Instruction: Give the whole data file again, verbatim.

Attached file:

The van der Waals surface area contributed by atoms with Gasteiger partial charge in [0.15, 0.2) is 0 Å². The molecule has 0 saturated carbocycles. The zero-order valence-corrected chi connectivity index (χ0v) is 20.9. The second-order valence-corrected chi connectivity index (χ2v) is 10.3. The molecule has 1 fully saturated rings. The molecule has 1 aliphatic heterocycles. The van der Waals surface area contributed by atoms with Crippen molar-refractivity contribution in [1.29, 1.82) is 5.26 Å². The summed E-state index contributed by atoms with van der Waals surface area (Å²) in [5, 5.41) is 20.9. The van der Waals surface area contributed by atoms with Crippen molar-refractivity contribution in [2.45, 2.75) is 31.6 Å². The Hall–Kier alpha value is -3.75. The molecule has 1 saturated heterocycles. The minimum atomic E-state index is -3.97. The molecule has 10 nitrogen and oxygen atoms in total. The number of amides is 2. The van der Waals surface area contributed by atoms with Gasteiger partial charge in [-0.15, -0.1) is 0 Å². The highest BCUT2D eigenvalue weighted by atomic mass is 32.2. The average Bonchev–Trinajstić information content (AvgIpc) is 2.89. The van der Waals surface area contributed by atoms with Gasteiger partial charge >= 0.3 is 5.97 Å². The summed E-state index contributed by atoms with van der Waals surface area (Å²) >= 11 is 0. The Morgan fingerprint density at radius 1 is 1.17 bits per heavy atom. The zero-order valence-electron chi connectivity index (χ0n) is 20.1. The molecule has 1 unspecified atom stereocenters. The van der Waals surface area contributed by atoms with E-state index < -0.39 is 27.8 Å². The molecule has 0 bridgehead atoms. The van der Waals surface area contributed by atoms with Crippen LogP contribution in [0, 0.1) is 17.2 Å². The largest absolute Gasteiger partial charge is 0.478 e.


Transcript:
The van der Waals surface area contributed by atoms with Gasteiger partial charge in [0.15, 0.2) is 0 Å². The molecule has 0 saturated carbocycles. The zero-order valence-corrected chi connectivity index (χ0v) is 20.9. The second-order valence-corrected chi connectivity index (χ2v) is 10.3. The molecule has 1 fully saturated rings. The molecule has 1 aliphatic heterocycles. The van der Waals surface area contributed by atoms with Crippen molar-refractivity contribution in [1.29, 1.82) is 5.26 Å². The summed E-state index contributed by atoms with van der Waals surface area (Å²) in [5, 5.41) is 20.9. The van der Waals surface area contributed by atoms with Crippen molar-refractivity contribution in [2.45, 2.75) is 31.6 Å². The Hall–Kier alpha value is -3.75. The molecule has 1 saturated heterocycles. The minimum atomic E-state index is -3.97. The molecule has 10 nitrogen and oxygen atoms in total. The number of amides is 2. The van der Waals surface area contributed by atoms with Gasteiger partial charge in [-0.15, -0.1) is 0 Å². The highest BCUT2D eigenvalue weighted by atomic mass is 32.2. The average Bonchev–Trinajstić information content (AvgIpc) is 2.89. The van der Waals surface area contributed by atoms with Gasteiger partial charge >= 0.3 is 5.97 Å². The summed E-state index contributed by atoms with van der Waals surface area (Å²) >= 11 is 0. The Morgan fingerprint density at radius 1 is 1.17 bits per heavy atom. The zero-order valence-electron chi connectivity index (χ0n) is 20.1. The molecule has 1 unspecified atom stereocenters. The van der Waals surface area contributed by atoms with E-state index < -0.39 is 27.8 Å². The molecule has 0 bridgehead atoms. The van der Waals surface area contributed by atoms with Crippen LogP contribution in [0, 0.1) is 17.2 Å². The largest absolute Gasteiger partial charge is 0.478 e.